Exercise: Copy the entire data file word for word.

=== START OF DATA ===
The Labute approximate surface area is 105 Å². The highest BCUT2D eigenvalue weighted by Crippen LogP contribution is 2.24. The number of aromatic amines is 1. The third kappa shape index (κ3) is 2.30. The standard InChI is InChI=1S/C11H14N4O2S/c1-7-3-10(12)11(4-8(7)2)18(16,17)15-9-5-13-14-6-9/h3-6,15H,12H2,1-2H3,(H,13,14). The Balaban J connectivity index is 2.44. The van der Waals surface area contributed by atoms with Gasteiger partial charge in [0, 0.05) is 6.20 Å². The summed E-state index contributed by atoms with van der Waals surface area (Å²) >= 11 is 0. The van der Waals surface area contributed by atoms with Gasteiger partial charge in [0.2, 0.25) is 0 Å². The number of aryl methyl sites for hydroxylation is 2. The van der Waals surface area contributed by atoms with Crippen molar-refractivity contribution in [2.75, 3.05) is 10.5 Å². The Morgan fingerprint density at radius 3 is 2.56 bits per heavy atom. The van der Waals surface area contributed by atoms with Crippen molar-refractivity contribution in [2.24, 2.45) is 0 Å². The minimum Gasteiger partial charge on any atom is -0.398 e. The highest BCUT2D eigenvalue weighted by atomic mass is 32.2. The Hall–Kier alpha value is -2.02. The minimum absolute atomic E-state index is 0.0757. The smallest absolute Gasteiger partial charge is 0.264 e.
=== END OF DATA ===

The Labute approximate surface area is 105 Å². The highest BCUT2D eigenvalue weighted by Crippen LogP contribution is 2.24. The number of aromatic amines is 1. The third kappa shape index (κ3) is 2.30. The standard InChI is InChI=1S/C11H14N4O2S/c1-7-3-10(12)11(4-8(7)2)18(16,17)15-9-5-13-14-6-9/h3-6,15H,12H2,1-2H3,(H,13,14). The Balaban J connectivity index is 2.44. The van der Waals surface area contributed by atoms with Gasteiger partial charge in [0, 0.05) is 6.20 Å². The summed E-state index contributed by atoms with van der Waals surface area (Å²) >= 11 is 0. The van der Waals surface area contributed by atoms with Gasteiger partial charge in [0.2, 0.25) is 0 Å². The number of aryl methyl sites for hydroxylation is 2. The van der Waals surface area contributed by atoms with Crippen molar-refractivity contribution in [2.75, 3.05) is 10.5 Å². The Morgan fingerprint density at radius 3 is 2.56 bits per heavy atom. The van der Waals surface area contributed by atoms with Crippen molar-refractivity contribution in [2.24, 2.45) is 0 Å². The minimum Gasteiger partial charge on any atom is -0.398 e. The highest BCUT2D eigenvalue weighted by atomic mass is 32.2. The Hall–Kier alpha value is -2.02. The minimum absolute atomic E-state index is 0.0757. The smallest absolute Gasteiger partial charge is 0.264 e.